In my family we have a tradition of going skiing each January. It brightens up the darkness of the long and gruesome winters that we have in Sweden. Last year everyone was curious, impressed and maybe a little jealous, since they had all learned of “the Bitcoin” that had skyrocketed after the super hype in 2017. They teased and said it was surely a giant bubble at dinner but later in the sauna they were curious to learn more about how these blockchain systems outside “the system” really work. This year nobody mention Bitcoin. Instead I could sense pity in the air. Let’s not mention Bitcoin.
In this crypto winter, even those of us focusing on blockchain development that do not to care much for the crypto market, will suffer from its cold brutality. It is noticeable that fewer developers are entering the space and there are no signs that we will see a rising market anytime soon. Even unsinkable ships like ConsenSys are forced to downsize.
If that wasn’t enough, we’re seeing the giants continue to expand their influence in what was once a sphere of freedom and independence. IBM is steadily growing in the blockchain sphere and Facebook just released a stablecoin. While blockchain technology has gained increased acceptability in the financial industry, this has not reached the public and open systems as they’ve opted for private and closed solutions.
It seems we are not only in a crypto winter, but are entering what we in Sweden call a vargavinter. The vargavinter (wolf winter) is an unusually cold winter that lasts for a very long time.
We Swedes know the vargavinter oh too well. If you’ve ever met a Swede you’ve may have noticed that we don’t have the same chill and fun mañana genes like many of our southern European friends do. Sadly the mañana Swedes died off years ago since they did not have enough anxiety in themselves spending their summers worrying, gathering food, and preparing for the cold and long winter to come. We Swedes are the result of hundreds of vargavintrar tormenting the country, so we may not be the light of your party but we sure know how to survive a vargavinter. In order to survive a vargavinter you need dedication, endurance, a little bit of luck and of course a bit of paranoia.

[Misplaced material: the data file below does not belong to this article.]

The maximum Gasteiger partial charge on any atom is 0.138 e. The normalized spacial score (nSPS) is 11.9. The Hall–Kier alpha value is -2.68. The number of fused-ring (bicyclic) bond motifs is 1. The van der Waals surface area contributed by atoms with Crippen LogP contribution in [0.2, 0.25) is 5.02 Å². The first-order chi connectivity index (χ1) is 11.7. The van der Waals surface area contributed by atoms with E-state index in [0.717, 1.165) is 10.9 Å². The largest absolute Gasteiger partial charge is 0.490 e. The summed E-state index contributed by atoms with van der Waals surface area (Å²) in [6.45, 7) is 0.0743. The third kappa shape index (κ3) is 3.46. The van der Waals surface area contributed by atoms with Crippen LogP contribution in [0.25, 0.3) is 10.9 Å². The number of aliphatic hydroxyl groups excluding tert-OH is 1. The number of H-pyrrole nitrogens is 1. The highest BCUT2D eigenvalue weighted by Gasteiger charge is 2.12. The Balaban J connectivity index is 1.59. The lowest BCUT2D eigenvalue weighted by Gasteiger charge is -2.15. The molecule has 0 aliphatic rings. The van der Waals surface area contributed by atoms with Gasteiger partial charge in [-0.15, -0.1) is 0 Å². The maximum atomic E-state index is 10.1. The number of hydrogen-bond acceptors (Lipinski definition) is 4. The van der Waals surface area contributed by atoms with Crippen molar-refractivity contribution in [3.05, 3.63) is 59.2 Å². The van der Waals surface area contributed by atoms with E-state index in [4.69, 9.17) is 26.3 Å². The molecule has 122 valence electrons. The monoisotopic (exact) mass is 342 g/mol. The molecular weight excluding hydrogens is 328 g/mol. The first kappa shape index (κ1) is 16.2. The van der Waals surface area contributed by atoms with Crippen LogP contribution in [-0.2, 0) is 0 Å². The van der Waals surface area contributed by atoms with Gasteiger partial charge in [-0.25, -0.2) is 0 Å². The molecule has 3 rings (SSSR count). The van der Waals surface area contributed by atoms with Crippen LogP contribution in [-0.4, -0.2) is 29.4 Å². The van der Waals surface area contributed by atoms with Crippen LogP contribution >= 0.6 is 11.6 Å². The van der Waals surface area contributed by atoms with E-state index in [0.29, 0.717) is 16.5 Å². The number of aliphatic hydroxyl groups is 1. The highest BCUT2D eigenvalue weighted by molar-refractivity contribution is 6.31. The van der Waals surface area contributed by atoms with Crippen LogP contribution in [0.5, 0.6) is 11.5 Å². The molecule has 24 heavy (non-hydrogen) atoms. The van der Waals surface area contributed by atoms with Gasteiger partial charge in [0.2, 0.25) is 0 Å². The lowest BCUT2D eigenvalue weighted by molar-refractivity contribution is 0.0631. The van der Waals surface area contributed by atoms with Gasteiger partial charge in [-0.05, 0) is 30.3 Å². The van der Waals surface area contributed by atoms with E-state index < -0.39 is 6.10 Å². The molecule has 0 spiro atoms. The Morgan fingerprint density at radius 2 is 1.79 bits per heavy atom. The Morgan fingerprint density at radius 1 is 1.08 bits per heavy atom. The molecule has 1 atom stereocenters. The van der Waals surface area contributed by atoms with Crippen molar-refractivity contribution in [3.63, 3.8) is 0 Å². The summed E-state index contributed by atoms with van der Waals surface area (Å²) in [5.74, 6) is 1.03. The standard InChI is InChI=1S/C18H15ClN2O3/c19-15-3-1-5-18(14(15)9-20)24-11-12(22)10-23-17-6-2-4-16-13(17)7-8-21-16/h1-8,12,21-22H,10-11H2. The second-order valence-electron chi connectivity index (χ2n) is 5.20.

Great tools are good to have. Hard decisions are forced upon you. You prepped but your neighbour did not. Do you help a friend in need, even if it means you won’t last as long? Do you listen to the elders that were here during the last vargavinter? Do you know yourself in a crisis?
Our elders will remind us that what’s more important than anything else in order to survive a vargavinter is burying any hatchets, overlooking differences and working together as a team and community. So if there is one thing I believe in for the blockchain community now it’s exactly this.
A great example of this is the world wide decentralized community of builders gathering in Denver this weekend to work together in a humongous blockchain hackathon. This is a great chance to come together as a strong disruptive alliance in our strive towards a truly decentralized future.
Present at ETH Denver or not, I ask all of us sharing this small community to look beyond any internal competition and reflect on how we can help each other and the community in moving forward. Doing so we can form an unstoppable buidling team all around the globe with the potential of disrupting the world as we know it.
Some are saying we will all succumb to this winter. Let’s buidl them a beatuful ice hotel.